I coughed and spat, trying to clear my mouth of the horrid taste of vomit. I shrugged her hand off my back when she touched me.

Standing upright again, I pinned her with a glare. My body was hot. “What the fuck is wrong with you, woman?”

She backed up. “Carter?”

I closed the distance between us. “Why would you give me something like that?” Each of her steps backwards were answered by one forward from me until her back was against the trunk of a black walnut.

“Something like what?” Her voice was high. “Carter, what’s wrong?”

I pointed at the remnants of the apple I’d been eating. “That!”

“I’m sorry. I didn’t know you don’t like apples.”

“Does that look like a fucking apple to you?”

“Y-yes?”

“Are you kidding me?”

I was so close to her face and yelling so hard, flecks of spittle landed on her cheeks. She cried out and cringed away. “Whu-what did I do? Why’re you so mad at me all of a sudden?”

“Look. At. That.” I all but bit the words out as I jerked my finger at the discarded fruit.

Shivering, she turned her head to see what I pointed at. “I don’t know what you want me to see. It’s just a half-eaten apple.”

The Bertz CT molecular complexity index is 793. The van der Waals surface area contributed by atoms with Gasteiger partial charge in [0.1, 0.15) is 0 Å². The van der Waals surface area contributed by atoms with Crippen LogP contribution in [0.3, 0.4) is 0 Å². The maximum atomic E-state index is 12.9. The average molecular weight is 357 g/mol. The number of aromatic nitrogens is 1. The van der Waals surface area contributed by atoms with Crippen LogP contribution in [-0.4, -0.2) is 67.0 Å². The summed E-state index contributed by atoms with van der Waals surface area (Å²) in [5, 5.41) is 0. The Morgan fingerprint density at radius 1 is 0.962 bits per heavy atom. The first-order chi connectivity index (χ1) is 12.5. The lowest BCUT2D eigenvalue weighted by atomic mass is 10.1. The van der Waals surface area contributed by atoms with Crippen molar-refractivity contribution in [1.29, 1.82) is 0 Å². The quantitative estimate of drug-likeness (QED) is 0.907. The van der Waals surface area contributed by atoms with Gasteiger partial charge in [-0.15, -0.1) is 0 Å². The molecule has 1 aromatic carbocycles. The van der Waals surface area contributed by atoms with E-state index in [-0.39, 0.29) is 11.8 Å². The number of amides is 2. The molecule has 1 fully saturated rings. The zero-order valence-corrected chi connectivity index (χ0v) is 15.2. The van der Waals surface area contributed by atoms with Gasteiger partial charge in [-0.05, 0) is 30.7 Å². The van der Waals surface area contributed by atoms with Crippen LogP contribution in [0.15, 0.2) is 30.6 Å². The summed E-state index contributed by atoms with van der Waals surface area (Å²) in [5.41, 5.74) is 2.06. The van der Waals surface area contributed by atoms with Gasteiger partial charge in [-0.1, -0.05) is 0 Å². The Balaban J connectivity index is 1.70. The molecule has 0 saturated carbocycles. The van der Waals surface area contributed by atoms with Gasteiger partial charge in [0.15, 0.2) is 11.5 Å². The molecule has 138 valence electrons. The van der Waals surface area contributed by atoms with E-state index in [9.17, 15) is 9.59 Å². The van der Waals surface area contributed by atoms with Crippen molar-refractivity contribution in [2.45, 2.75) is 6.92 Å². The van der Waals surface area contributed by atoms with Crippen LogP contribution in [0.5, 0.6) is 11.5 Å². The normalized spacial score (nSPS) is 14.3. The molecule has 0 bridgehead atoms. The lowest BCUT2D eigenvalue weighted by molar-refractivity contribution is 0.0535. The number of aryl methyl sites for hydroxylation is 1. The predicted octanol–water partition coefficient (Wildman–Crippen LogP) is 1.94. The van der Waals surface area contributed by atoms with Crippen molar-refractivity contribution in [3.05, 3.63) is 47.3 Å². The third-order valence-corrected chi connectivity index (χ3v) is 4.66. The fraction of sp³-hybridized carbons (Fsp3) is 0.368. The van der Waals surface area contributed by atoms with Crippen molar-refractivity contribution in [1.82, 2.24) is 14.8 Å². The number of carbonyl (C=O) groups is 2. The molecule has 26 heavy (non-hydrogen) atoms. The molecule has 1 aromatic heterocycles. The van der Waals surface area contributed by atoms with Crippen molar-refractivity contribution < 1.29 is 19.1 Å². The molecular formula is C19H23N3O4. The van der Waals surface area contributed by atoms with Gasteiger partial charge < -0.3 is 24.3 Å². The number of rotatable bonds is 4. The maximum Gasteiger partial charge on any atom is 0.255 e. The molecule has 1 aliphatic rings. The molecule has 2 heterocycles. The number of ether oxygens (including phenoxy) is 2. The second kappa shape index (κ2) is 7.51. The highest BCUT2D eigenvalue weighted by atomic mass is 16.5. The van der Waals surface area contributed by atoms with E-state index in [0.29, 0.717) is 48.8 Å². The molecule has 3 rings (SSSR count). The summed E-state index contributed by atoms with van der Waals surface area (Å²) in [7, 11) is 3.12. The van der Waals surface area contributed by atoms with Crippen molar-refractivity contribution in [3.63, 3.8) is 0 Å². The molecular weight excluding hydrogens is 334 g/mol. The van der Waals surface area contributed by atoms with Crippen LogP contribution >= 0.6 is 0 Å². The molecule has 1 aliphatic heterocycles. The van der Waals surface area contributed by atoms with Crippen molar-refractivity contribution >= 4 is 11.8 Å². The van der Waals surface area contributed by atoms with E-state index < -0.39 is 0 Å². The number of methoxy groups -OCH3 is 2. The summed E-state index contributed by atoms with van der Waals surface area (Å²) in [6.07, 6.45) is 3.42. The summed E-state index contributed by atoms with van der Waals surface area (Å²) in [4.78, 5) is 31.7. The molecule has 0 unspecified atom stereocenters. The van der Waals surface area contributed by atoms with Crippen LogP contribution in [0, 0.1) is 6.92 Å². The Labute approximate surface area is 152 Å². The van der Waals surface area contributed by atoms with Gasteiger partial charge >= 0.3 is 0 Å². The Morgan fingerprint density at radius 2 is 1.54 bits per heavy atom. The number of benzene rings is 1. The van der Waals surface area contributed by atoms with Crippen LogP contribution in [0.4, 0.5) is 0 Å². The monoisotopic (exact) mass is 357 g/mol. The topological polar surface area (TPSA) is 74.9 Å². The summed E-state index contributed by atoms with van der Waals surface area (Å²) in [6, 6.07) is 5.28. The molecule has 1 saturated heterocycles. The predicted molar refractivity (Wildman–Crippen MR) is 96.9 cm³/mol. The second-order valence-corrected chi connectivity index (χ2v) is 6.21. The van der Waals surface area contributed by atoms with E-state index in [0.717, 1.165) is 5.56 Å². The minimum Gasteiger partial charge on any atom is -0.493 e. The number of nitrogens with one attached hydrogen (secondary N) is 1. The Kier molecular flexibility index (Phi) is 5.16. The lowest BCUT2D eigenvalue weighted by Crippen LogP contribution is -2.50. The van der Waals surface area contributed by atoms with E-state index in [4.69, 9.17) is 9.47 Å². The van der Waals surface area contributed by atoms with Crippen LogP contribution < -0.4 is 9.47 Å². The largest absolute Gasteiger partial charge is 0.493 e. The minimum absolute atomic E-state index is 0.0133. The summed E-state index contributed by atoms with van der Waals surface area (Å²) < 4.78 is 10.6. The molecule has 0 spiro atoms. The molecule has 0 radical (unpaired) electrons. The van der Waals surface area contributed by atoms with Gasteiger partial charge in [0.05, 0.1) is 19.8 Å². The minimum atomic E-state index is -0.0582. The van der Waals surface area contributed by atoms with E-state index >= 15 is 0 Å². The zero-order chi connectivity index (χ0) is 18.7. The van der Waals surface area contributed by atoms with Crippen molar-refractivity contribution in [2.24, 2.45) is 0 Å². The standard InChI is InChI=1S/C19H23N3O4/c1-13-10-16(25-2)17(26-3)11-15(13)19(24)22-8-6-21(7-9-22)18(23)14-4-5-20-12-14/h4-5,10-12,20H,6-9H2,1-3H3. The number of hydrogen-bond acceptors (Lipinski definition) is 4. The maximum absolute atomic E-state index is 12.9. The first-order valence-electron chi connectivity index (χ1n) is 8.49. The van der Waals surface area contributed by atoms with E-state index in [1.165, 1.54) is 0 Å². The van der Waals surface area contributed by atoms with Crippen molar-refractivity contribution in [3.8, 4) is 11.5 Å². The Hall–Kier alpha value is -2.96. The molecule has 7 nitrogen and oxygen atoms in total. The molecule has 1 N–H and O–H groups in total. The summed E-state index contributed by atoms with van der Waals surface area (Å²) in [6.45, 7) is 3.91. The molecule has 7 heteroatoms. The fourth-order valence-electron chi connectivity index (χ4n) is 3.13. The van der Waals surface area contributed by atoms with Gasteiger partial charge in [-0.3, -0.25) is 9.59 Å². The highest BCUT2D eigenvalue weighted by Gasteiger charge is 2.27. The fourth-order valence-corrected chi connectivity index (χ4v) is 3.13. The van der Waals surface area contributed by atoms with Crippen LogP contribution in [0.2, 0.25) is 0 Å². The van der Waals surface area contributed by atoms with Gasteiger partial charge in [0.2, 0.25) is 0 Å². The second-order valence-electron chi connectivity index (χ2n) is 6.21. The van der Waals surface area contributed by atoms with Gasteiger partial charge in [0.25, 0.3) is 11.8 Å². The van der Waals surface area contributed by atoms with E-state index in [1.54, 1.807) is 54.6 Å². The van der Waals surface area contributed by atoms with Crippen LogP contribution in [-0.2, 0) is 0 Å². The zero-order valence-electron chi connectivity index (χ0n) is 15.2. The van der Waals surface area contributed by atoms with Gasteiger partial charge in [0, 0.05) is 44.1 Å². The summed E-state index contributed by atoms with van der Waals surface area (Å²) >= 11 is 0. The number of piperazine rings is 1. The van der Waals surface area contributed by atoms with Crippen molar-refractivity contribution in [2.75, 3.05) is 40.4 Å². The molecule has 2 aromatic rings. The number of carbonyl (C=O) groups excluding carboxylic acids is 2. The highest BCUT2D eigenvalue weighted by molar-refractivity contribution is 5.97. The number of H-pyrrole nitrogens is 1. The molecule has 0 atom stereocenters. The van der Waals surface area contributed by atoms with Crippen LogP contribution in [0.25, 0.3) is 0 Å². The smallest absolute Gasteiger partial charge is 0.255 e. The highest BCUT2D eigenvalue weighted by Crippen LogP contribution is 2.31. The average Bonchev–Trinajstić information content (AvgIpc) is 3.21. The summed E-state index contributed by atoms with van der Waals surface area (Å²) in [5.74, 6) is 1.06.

I whirled to pick it up and stopped in my tracks. The only thing on the path was an oddly lumpy red spheroid with rough white pieces exposed where I’d bitten pieces away. There was no sign of the teeth or the skin. “What the fuck is going on?”

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Rise of the DarkWalker Chapter 4

 

The screams echoed off the stone walls and faded away. A large fire pit sent dancing shadows through the room. Another scream sounded as a dark-haired dwarf in blood begrimed clothes pushed a finger into a wound in a human’s chest. The dwarf withdrew his finger, wiped it on a rust brown rag and picked up a quill pen. Dipping it into an inkwell, he made a few notations and blotted the parchment.

He gestured and a pair of orcs turned large cranks, rotating the table with the prisoner until it was flat. Taking up a thin bladed knife, he sliced a line from the man’s left shoulder, across his chest to his right. Then, he did the same at the human’s waist, from hip to hip, ignoring the wails of pain. A line was cut down the center of his torso, connecting the other two. The prison shrieked even louder than he had before. Blood gushed from the new wound. The dwarf placed the blade next to other sharp instruments and picked up a wooden bowl. Gathering some of the contents in his bloody hand, he sprinkled it over the human while chanting.

The orcs watched the black powder begin to glow and change color as it liquefied. Wherever the magic liquid touched, the blood withdrew into the man. The two looked at each other, and then back to the dwarf. He pulled the wound wide, eliciting a scream that sounded like it tore the human’s throat. To the amazement of the orcs, no further blood flowed. They stepped closer to better see, drawing the dwarf’s attention.